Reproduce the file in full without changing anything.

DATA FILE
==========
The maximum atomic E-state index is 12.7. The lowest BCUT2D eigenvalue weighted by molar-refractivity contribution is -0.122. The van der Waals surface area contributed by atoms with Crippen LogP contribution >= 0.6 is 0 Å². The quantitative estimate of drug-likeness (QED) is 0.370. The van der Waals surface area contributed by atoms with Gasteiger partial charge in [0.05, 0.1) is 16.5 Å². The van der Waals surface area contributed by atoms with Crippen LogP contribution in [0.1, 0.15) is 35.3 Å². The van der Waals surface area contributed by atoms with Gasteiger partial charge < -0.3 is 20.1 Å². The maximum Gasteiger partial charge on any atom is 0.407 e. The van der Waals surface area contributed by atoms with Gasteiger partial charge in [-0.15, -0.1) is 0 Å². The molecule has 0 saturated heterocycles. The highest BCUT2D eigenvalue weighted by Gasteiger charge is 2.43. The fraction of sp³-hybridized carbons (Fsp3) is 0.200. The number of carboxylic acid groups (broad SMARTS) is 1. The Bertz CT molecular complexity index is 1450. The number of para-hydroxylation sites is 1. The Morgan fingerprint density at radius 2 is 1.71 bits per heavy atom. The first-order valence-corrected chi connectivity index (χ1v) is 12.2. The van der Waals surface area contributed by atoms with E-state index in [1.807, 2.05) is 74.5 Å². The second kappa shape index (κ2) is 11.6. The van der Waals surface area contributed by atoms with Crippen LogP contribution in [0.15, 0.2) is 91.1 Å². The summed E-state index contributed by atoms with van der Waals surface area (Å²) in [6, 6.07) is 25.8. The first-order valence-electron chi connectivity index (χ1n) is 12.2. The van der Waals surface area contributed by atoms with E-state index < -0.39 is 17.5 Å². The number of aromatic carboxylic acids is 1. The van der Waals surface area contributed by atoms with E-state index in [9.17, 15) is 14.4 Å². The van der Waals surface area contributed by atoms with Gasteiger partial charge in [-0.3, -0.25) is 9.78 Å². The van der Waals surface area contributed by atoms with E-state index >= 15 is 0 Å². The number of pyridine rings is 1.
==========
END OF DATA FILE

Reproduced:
The maximum atomic E-state index is 12.7. The lowest BCUT2D eigenvalue weighted by molar-refractivity contribution is -0.122. The van der Waals surface area contributed by atoms with Crippen LogP contribution >= 0.6 is 0 Å². The quantitative estimate of drug-likeness (QED) is 0.370. The van der Waals surface area contributed by atoms with Gasteiger partial charge in [0.05, 0.1) is 16.5 Å². The van der Waals surface area contributed by atoms with Crippen LogP contribution in [0.1, 0.15) is 35.3 Å². The van der Waals surface area contributed by atoms with Gasteiger partial charge < -0.3 is 20.1 Å². The maximum Gasteiger partial charge on any atom is 0.407 e. The van der Waals surface area contributed by atoms with Gasteiger partial charge in [-0.15, -0.1) is 0 Å². The molecule has 0 saturated heterocycles. The highest BCUT2D eigenvalue weighted by Gasteiger charge is 2.43. The fraction of sp³-hybridized carbons (Fsp3) is 0.200. The number of carboxylic acid groups (broad SMARTS) is 1. The Bertz CT molecular complexity index is 1450. The number of para-hydroxylation sites is 1. The Morgan fingerprint density at radius 2 is 1.71 bits per heavy atom. The first-order valence-corrected chi connectivity index (χ1v) is 12.2. The van der Waals surface area contributed by atoms with E-state index in [1.807, 2.05) is 74.5 Å². The second kappa shape index (κ2) is 11.6. The van der Waals surface area contributed by atoms with Crippen LogP contribution in [0.15, 0.2) is 91.1 Å². The summed E-state index contributed by atoms with van der Waals surface area (Å²) in [6, 6.07) is 25.8. The first-order valence-electron chi connectivity index (χ1n) is 12.2. The van der Waals surface area contributed by atoms with E-state index < -0.39 is 17.5 Å². The number of aromatic carboxylic acids is 1. The van der Waals surface area contributed by atoms with E-state index in [9.17, 15) is 14.4 Å². The van der Waals surface area contributed by atoms with Gasteiger partial charge in [-0.3, -0.25) is 9.78 Å². The van der Waals surface area contributed by atoms with E-state index >= 15 is 0 Å². The number of pyridine rings is 1.